I’ve known hundreds of people on psychiatric medication go to medical and report that they’re “cured.”

    Fear of being associated with psychiatric illness is a determining factor in which medications are prescribed. Someone prescribed a 10-day regimen on a muscle relaxer might benefit, but getting it would mean being seen standing in Pill Line. That alone keeps people from seeking care, even for serious injuries.

    The stigma of Pill Line is what keeps prisoners who aren’t prescribed psychiatric medication from accessing other kinds of medications when they need them. But there’s a different access barrier powerful enough to make many who are prescribed psychiatric medications discontinue them, even ones they’d been taking for most of their lives.

    I’ve been incarcerated in WDOC for 28 years, and it’s not an exaggeration to say that I’ve known hundreds of people who’ve gone to medical reporting that they’re “cured,” so they no longer need their prescription. Nothing had changed for them medically; what changed was they became eligible for camp.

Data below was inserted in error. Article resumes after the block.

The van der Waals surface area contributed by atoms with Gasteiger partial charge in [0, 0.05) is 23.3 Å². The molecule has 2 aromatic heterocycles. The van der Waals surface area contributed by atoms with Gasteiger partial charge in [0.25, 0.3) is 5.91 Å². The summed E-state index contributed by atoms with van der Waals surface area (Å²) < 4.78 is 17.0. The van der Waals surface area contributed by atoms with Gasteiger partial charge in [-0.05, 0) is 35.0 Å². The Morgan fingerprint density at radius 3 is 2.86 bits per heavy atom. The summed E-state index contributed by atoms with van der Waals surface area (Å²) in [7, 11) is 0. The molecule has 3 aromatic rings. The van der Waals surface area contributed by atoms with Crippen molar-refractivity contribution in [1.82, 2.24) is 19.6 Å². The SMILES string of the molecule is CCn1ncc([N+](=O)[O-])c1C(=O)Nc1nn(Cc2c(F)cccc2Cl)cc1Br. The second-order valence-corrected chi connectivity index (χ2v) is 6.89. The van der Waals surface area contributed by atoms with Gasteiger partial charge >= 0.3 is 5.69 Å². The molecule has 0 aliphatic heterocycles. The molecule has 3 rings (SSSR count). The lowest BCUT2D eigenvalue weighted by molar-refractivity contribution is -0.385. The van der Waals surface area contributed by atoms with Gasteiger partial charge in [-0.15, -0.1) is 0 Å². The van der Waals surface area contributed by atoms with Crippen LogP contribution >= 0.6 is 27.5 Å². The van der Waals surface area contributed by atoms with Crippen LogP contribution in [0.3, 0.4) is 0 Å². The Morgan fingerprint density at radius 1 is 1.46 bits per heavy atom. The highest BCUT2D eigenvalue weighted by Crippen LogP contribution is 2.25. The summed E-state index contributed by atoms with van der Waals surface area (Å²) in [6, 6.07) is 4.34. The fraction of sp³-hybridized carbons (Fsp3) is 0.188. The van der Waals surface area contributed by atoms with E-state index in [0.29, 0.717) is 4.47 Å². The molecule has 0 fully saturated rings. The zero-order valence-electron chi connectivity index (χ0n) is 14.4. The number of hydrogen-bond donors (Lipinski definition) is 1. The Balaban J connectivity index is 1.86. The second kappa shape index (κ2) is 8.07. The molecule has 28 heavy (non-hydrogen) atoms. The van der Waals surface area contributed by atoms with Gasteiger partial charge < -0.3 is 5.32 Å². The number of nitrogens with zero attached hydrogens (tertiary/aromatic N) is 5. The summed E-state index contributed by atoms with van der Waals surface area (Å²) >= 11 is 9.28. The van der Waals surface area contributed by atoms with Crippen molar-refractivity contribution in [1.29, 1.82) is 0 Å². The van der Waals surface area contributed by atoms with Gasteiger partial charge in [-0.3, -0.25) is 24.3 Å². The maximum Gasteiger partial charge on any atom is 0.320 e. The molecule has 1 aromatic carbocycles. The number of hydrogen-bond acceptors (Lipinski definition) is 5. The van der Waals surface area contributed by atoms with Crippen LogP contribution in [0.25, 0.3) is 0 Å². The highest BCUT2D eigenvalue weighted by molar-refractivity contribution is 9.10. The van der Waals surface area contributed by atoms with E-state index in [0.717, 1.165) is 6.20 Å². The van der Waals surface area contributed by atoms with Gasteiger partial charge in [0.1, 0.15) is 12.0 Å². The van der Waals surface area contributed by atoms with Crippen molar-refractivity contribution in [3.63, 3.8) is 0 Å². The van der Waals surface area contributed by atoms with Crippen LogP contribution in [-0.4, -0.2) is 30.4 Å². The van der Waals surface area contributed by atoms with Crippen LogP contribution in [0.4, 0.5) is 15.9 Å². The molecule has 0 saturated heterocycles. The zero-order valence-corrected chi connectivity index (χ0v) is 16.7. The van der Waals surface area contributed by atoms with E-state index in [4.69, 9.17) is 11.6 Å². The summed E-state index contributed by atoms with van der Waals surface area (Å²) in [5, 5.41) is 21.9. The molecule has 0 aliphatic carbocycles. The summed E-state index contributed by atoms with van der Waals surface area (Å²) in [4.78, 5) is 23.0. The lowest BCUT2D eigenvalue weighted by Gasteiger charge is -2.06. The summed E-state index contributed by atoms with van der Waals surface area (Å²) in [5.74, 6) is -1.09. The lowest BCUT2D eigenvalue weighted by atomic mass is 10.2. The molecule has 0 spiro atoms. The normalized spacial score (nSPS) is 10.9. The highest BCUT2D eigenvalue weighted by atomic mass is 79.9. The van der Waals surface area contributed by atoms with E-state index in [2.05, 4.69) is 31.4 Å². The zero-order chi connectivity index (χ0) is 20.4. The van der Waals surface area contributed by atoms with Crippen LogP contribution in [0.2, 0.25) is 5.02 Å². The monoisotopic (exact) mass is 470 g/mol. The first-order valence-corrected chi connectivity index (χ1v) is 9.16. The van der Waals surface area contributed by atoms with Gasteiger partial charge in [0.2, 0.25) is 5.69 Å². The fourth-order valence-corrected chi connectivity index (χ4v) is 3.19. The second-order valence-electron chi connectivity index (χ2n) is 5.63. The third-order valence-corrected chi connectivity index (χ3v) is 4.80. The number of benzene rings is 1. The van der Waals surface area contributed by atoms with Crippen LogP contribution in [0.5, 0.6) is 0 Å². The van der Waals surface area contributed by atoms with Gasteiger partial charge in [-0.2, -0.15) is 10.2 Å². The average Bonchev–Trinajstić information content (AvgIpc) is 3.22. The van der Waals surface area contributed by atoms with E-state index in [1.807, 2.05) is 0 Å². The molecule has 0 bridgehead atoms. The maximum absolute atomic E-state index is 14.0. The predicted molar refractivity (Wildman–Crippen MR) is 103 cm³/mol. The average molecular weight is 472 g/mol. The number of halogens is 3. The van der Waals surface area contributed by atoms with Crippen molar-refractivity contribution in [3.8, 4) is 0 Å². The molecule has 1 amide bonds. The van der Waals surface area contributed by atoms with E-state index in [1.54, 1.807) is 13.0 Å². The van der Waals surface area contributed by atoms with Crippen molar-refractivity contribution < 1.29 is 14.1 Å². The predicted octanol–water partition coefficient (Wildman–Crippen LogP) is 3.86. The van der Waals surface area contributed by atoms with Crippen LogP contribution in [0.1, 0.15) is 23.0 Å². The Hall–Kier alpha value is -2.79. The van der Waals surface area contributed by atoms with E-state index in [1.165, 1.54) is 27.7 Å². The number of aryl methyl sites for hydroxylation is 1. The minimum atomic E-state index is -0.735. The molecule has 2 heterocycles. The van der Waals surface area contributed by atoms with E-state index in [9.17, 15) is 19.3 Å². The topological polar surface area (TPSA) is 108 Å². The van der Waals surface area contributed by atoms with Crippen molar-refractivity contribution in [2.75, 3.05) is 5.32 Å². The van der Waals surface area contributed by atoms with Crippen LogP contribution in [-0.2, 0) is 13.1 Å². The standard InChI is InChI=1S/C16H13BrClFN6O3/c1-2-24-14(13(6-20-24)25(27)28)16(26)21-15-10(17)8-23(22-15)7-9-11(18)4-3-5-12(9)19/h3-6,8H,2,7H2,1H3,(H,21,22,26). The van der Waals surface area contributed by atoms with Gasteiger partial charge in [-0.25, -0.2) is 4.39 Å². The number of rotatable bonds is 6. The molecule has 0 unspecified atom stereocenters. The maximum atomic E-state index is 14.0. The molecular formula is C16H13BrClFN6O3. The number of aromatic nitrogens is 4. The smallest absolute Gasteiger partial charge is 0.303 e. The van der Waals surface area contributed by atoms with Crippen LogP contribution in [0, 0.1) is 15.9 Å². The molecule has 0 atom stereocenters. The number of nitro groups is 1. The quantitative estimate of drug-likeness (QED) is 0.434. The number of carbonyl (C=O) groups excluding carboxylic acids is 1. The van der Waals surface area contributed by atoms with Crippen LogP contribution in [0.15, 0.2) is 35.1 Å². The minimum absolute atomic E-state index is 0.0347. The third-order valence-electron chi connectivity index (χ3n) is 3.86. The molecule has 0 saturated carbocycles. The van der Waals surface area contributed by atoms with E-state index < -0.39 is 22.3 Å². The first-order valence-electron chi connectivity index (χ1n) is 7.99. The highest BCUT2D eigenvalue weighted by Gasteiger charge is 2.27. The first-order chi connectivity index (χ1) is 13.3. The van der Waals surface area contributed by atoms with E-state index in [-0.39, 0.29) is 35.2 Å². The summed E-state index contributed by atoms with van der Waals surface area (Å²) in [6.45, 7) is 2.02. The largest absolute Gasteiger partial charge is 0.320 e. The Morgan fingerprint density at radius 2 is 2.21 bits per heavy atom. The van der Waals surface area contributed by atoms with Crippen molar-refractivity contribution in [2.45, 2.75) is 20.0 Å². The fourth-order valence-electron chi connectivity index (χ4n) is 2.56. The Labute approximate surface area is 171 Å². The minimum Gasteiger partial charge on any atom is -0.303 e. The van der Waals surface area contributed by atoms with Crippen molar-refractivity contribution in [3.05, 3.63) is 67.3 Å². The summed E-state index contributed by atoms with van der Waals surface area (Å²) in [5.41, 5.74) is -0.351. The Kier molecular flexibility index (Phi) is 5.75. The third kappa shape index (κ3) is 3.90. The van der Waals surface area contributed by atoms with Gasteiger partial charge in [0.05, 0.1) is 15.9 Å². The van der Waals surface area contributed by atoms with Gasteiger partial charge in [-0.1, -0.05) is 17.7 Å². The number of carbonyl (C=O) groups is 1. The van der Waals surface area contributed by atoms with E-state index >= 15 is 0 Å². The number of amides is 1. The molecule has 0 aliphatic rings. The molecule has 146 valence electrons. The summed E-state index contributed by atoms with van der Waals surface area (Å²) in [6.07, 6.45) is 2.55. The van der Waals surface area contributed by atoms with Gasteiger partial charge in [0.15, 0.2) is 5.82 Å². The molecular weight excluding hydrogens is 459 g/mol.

Read Part 2 of this story here

    Photograph via City of Philadelphia

    • Jonathan covers harm reduction and re-entry. He’s incarcerated at Washington Corrections Center, where he’s a Teacher’s Assistant for re-entry workshops and trains peer educators in HIV and hepatitis C harm reduction. His writing has been published by the AppealTruthoutJewish Currents and the Seattle Journal of Social Justice. His Washington State Department of Corrections ID is #716850, and until WDOC corrects a 29-year-old paperwork error his name in Securus is “Jonathon.”

    • Show Comments

    You May Also Like